Guerrillas staged a destructive raid here recently, terrorizing residents and leaving the town in a shambles.
Or did they?
The conflict wracking this country often presents many more questions than answers. In a climate of violence, truth is elusive. The attack on this dusty fishing town illustrates the uncertainties Salvadorans have come to accept as part of their daily lives.
This much is known: On the evening of June 27, a large band of raiders stormed La Union. They rampaged through the streets, destroyed utility lines and severely damaged many buildings. While the 24,000 residents cowered under beds and behind locked doors, the attackers spent a leisurely 36 hours shooting up the town.
As the shooting continued, Army commanders in San Salvador called the situation "very serious" -- a rare admission from the military, which normally dismisses guerrilla attacks as minor and ineffective. Military spokesmen implied that the rebels had arrived here by boat from Nicaragua, just a few miles away across the Gulf of Fonseca.
Three U.S. nval advisers were stationed near La Union at the time of the raid, but the U.S. Embassy told reporters there was no need to evacuate them.
Then, a week later, the insurgent Farabundo Marti National Liberation Front issued an extraordinary statement denying that its forces had launched any attack on La Union. The seaborne assault, according to the front, was "a maneuver of the governing junta and the armed forces to create alarm by saying the attack was the result of aninvasion of Cubans and Nicaraguans."
The public will probably never know what really happenend here. But the military version contains so many anomalies that many Salvadorans have come to believe the Army staged the attack on La Union to portray its guerrilla enemy as foreign-backed and very strong. On that basis, the ruling junta has appealed to the United States for increased military aid, which Ambassador Deane Hinton said last month would be forthcoming.
La Union is not a likely target for a guerrilla attack. It is located on a eninsula that can easily be sealed off by soldiers. There are three airfields within a few miles, so reinforcements could easily have been flown airfields within a few miles, so reinforcements could easily have been flown in if they were needed.
"Crushing an attack on La Union would be well within the capability of the Army," said one Salvadoran military specialist. "The 3d Brigade is 45 minutes away in San Miguel, and there is a Ranger battalion just north of there at San Francisco Gotera. They have all the jeeps, trucks and helicopters they wuld need to move reinforcements in quickly."
But according to residents, the raiders were in no hurry to flee. Though rebel attacks on large towns like this one are usually over within an hour or two, the men who attacked La Union spent the better part of a weekend on their mission, apparently not fearing resistance even though there are 120 soldiers quartered here and many more nearby.
The acting Army commander here said that many of the soldiers were called out to fight the attackers. However, the local priest, who was summoned to the barracks during the incident, said he saw most of the soldiers going about their normal business in and around the base.
The military barracks and the city hall were left almost untouched by the attackers. The most heavily damaged building in town is the Roman Catholic Church, an unlikely target for guerrillas, who generally view the church as a defender of human rights.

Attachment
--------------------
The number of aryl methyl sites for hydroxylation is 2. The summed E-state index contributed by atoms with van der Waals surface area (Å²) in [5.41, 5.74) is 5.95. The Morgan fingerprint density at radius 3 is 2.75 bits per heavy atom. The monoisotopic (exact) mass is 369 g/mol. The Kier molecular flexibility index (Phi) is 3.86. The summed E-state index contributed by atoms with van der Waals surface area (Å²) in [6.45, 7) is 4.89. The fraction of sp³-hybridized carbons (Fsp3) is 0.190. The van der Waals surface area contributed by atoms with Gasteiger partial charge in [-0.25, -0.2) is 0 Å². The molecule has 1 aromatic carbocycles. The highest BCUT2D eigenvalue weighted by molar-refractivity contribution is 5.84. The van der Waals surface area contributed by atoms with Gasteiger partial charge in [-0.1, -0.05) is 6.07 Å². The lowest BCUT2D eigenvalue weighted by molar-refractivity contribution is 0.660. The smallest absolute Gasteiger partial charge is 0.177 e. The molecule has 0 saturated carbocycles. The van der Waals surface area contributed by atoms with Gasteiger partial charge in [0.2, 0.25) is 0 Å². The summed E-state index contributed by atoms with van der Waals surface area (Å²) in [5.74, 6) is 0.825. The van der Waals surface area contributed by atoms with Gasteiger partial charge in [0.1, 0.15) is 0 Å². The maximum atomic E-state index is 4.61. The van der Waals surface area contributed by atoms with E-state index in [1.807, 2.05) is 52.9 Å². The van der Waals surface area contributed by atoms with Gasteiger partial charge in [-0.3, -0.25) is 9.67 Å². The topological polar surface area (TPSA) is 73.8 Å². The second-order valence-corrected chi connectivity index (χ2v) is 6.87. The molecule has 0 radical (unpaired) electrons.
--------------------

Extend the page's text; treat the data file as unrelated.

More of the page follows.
Also destroyed was the office of Caritas, the Catholic relief agency that feeds 1,200 needy children here every week. Caritas has been strongly criticized by the Army as being linked to leftist groups, an allegation it has denied.
The priest, who asked that his name not be used, took a visitor through the vandalized church, which is now closed and guarded by armed soldiers. Statues of saints are pockmarked by bullet holes, the French-made, stained-glass windows are full of holes, and the floor is littered with plaster and spent cartridges.
"It was very sad to see a house of God destroyed in this way," said the priest. "I cannot understand who would do this or why."
Perhaps strangest of all, not a single body was left behind by the attackers. No soldiers were killed, either.
"The subversives have an excellent system for evacuating their dead," explained the local military commander, Maj. Roberto Segovia.
At the Red Cross office on the outskirts of town, Luis Ramon Molina, the director, said he never say the attackers because he had been barricaded inside his home while "heavy gunfights" were going on outside.
"Two civilians were killed in crossfire and we treated four soldiers for light wounds, but we know of no deaths among the combatants," he told an interviewer. w
This raid marked the second time in six months that La Union has been in the news. On Jan. 14, U.S. Ambassador Robert White said that 100 Nicaraguans and other foreigners had landed on a beach near here. But the attack also proved suspicious, and White later retracted the accusation, which was based on information given to him by the defense minister, Col. Jose Guillermo Garcia.
In Washington recently, White, now retired from the Foreign Service, noted similarities between that "invasion," which apparently never happened, and the more recent raid. Asked if the Salvadoran Army might have attacked the town itself to create a sense of urgency as it presses for increased U.S. aid, he replied: "Based on the available evidence, that's the only conclusion I can come to."
In La Union, an elderly man sitting under a palm trea in a vain effort to escape the blistering heat had a less definitive explanation.
"What I can tell you is that whoever did this has no respect for decency," he said. "Why don't they leave us alone?"